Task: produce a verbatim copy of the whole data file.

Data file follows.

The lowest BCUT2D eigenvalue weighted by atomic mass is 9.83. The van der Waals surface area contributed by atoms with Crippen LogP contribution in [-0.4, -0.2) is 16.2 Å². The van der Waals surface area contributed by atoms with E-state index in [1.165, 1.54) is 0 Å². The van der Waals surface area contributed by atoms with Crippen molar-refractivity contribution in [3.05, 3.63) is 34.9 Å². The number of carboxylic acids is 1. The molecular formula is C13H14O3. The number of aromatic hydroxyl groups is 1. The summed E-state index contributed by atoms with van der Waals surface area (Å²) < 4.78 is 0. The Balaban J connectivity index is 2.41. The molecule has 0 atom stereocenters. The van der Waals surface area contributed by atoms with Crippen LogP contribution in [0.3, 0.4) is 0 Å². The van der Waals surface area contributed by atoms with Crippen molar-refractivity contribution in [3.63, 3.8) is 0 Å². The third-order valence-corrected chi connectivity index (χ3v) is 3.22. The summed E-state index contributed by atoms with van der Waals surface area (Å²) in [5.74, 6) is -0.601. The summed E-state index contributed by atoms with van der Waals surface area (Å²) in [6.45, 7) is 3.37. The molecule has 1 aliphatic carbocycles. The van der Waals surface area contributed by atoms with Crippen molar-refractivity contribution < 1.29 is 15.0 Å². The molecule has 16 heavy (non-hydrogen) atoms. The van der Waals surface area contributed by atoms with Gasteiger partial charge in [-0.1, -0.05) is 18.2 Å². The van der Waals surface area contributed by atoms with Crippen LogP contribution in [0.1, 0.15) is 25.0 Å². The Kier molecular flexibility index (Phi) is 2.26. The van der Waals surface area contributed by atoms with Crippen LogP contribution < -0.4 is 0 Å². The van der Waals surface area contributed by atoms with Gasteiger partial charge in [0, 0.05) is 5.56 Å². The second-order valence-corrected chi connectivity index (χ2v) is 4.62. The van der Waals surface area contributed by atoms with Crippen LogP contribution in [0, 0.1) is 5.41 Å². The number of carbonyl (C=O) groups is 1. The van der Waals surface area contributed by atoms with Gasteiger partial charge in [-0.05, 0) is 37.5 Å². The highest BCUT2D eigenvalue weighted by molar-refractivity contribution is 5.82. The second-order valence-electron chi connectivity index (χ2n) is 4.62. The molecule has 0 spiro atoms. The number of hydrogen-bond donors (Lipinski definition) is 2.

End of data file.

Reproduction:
The lowest BCUT2D eigenvalue weighted by atomic mass is 9.83. The van der Waals surface area contributed by atoms with Crippen LogP contribution in [-0.4, -0.2) is 16.2 Å². The van der Waals surface area contributed by atoms with E-state index in [1.165, 1.54) is 0 Å². The van der Waals surface area contributed by atoms with Crippen molar-refractivity contribution in [3.05, 3.63) is 34.9 Å². The number of carboxylic acids is 1. The molecular formula is C13H14O3. The number of aromatic hydroxyl groups is 1. The summed E-state index contributed by atoms with van der Waals surface area (Å²) < 4.78 is 0. The Balaban J connectivity index is 2.41. The molecule has 0 atom stereocenters. The van der Waals surface area contributed by atoms with Crippen LogP contribution in [0.3, 0.4) is 0 Å². The van der Waals surface area contributed by atoms with Crippen molar-refractivity contribution in [3.63, 3.8) is 0 Å². The third-order valence-corrected chi connectivity index (χ3v) is 3.22. The summed E-state index contributed by atoms with van der Waals surface area (Å²) in [5.74, 6) is -0.601. The summed E-state index contributed by atoms with van der Waals surface area (Å²) in [6.45, 7) is 3.37. The molecule has 1 aliphatic carbocycles. The van der Waals surface area contributed by atoms with Crippen molar-refractivity contribution < 1.29 is 15.0 Å². The molecule has 16 heavy (non-hydrogen) atoms. The van der Waals surface area contributed by atoms with Gasteiger partial charge in [-0.1, -0.05) is 18.2 Å². The van der Waals surface area contributed by atoms with Crippen LogP contribution in [0.1, 0.15) is 25.0 Å². The Kier molecular flexibility index (Phi) is 2.26. The van der Waals surface area contributed by atoms with Crippen LogP contribution < -0.4 is 0 Å². The van der Waals surface area contributed by atoms with Gasteiger partial charge in [0, 0.05) is 5.56 Å². The second-order valence-corrected chi connectivity index (χ2v) is 4.62. The van der Waals surface area contributed by atoms with Crippen LogP contribution in [0, 0.1) is 5.41 Å². The number of carbonyl (C=O) groups is 1. The van der Waals surface area contributed by atoms with Gasteiger partial charge in [-0.05, 0) is 37.5 Å². The highest BCUT2D eigenvalue weighted by molar-refractivity contribution is 5.82. The second-order valence-electron chi connectivity index (χ2n) is 4.62. The molecule has 0 spiro atoms. The number of hydrogen-bond donors (Lipinski definition) is 2.